OK to air-nail 2x4s together on their flat faces?

Can I use an air-actuated framing nailer gun to nail parallel 2x4s together?
I have a home business, and one of the tasks is to screw 2x4s together to make one thick post. I spread glue on the 3.5" wide faces, then clamp them together before fastening.
Instead of driving deck screws for fastening, I am curious if I can use a pneumatic framing nailer.
Would I split the wood?
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I think you would be fine. Nails won't have the holding power of the screws but this may not matter depending on your application. Out of curiosity why don't you just use a 4x4?
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You do it all the time for King/Cripple studs for framing in a doorway.. Or at least I've always nailed them together.
The 3" nail is usually a Tad long though so I usually add a slight angle to it.
Scott<-

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I angle half my nails in one direction and half in the other, a real pain to pull apart. If he glues it too it going to be like one solid piece of wood, maybe stronger.
Jimmie
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Set the framing nailer depth to flush nailing rather than toenailing. The nailhead should sit flat with the wood surface rather than countersunk. It it's countersunk, the nail point will protrude on the other side. If the boards are clamped together, it should not be a problem.
On Sat, 15 Mar 2008 16:16:44 -0700 (PDT), bryan

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Why bother with nails or screws if you are gluing the two bys together? Simply use enough clamps to hold them overnight and you're good to go in the morning. If it makes you feel better, use a couple ring shank nails at each clamping site or someplace where it might impress a customer. Framing nails are available in thicknesses unlikely to split the wood. Check out the Senco line for some of the best tools and fasteners in the business. HTH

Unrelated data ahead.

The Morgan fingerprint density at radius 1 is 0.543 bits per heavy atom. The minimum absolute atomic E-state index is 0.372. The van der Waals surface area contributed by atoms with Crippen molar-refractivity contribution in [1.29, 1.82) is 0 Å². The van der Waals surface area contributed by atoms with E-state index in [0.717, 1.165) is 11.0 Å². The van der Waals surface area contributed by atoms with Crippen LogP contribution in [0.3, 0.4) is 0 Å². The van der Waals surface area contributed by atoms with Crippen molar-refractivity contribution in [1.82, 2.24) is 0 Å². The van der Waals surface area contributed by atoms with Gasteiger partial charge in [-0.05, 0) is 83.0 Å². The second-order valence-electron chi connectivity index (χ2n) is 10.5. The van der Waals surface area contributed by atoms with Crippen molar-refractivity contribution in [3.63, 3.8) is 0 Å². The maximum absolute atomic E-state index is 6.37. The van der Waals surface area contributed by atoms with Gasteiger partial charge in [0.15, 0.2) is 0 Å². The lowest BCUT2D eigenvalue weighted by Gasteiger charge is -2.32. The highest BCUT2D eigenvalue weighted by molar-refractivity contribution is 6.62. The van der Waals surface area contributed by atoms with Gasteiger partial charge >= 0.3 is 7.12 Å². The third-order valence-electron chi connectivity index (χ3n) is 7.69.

Joe
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Others have answered the nail question.
I will add a bit.
The trick to nailing two (or more) 2X members together so you have a straight member is to eyeball them and then lay them so the curve is opposite. Start nailing at one end and keep pulling the opposite ends to make the area being nailed match each other as you proceed. A helper is nice but not really needed.
It will be easy at the start but grows harder the nearer you approach the opposite end. The last nail or two may require a clamp to make the members match.
If you start with two members of approximately equal curviture, the finshed product will be straight.
Harry K
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Why use a nail gun? Just do what this guy does...

http://www.youtube.com/watch?v=BH_bOmqtqVc

Scroll to about the 1:50 mark.
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On Sat, 15 Mar 2008 16:16:44 -0700 (PDT), bryan

Sounds good. It doesn't matter much if screws or nails are used as the wood glue will do most of the holding power. It is possible to split the wood, especially near the end grain.
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bryan wrote: